A sixth grade student at Medea Creek School in Oak Park was hit by a car on his way to class on Tuesday, according to the Ventura County Star. The eleven-year-old boy was hit only 300 yards away from campus as he exited his mother’s vehicle.
The driver who hit him was traveling at approximately 20 miles per hour when the boy got out of his mother’s vehicle and stepped in front of the driver, who swerved and narrowly avoided hitting him head-on, instead hitting the boy with the passenger side mirror.
The boy was in the intensive-care unit at Children’s Hospital in Los Angeles as of Tuesday night.
This young boy’s family would do well to contact a California Personal Injury attorney who can help his family determine if he’s entitled to monetary compensation for his medical expenses and pain and suffering.
A sixteen-year-old Ventura resident was determined to be at fault after he struck and killed a sixty-year-old woman, Susan Herman, and her dog on August 24 on Shoreline Drive.
Ms. Herman, who investigators believe was in the crosswalk when she was hit, died shortly after the accident at the hospital. Her dog was killed instantly. While the boy was traveling at a low rate of speed at 25 m.p.h, police believe inattention contributed to the crash.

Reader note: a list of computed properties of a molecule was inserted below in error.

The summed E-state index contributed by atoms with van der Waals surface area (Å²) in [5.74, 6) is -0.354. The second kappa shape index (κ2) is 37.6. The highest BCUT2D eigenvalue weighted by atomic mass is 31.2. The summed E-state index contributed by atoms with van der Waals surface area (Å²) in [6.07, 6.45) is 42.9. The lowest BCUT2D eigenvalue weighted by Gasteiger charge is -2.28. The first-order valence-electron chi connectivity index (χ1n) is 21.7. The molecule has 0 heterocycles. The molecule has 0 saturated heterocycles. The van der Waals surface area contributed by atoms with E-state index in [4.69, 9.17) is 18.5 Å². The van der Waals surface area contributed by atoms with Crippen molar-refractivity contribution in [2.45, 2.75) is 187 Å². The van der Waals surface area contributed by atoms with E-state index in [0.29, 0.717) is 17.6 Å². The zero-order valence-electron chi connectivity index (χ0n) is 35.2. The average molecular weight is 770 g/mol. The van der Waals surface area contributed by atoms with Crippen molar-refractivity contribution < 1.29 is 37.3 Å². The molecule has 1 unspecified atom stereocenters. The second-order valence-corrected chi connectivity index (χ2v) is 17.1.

Reactions to the police’s determination that the boy was at fault have been mixed. Some local residents have raised questions regarding the visibility of the cross walk sign on Shoreline Drive, near Surfer’s Point, expressing concerns that the cross walk is on a curved road and is not clearly identified.
For others, the situation leads to questions on the legal driving age. Some feel sixteen-year-olds aren’t ready to take on the roads on their own, and would like this situation to further the push for an older age of eighteen for driver’s license eligibility.
New Jersey, the only state which issues licenses at age 17, has consistently lower rates of teens killed in crashes than other states which issues licenses at 15.5 or 16.
According to theLowell.org, California had 524 accidents involving teenagers aged 16 to 18 last year.
While no legislation has been passed to raise the California driving age, California is leading the way in banning the use of hand-held cell phones while driving. Further, California does not allow anyone under the age of 18 to drive between midnight and 5 a.m.
In the aftermath of a tragedy such as this, we offer our heartfelt thoughts to the families of both Susan Herman and the boy who hit her.
Two Caltrans employees and three Caltrans probationers have been hospitalized for serious injuries after a car swerved onto the shoulder of the freeway where they were working this morning, the San Diego Union-Tribune reports.
There is still no word on why the car went onto the freeway shoulder.
According to legalcatch.wordpress.com, In 2005, 71 percent of pedestrian deaths occurred on major roads, including interstates and freeways.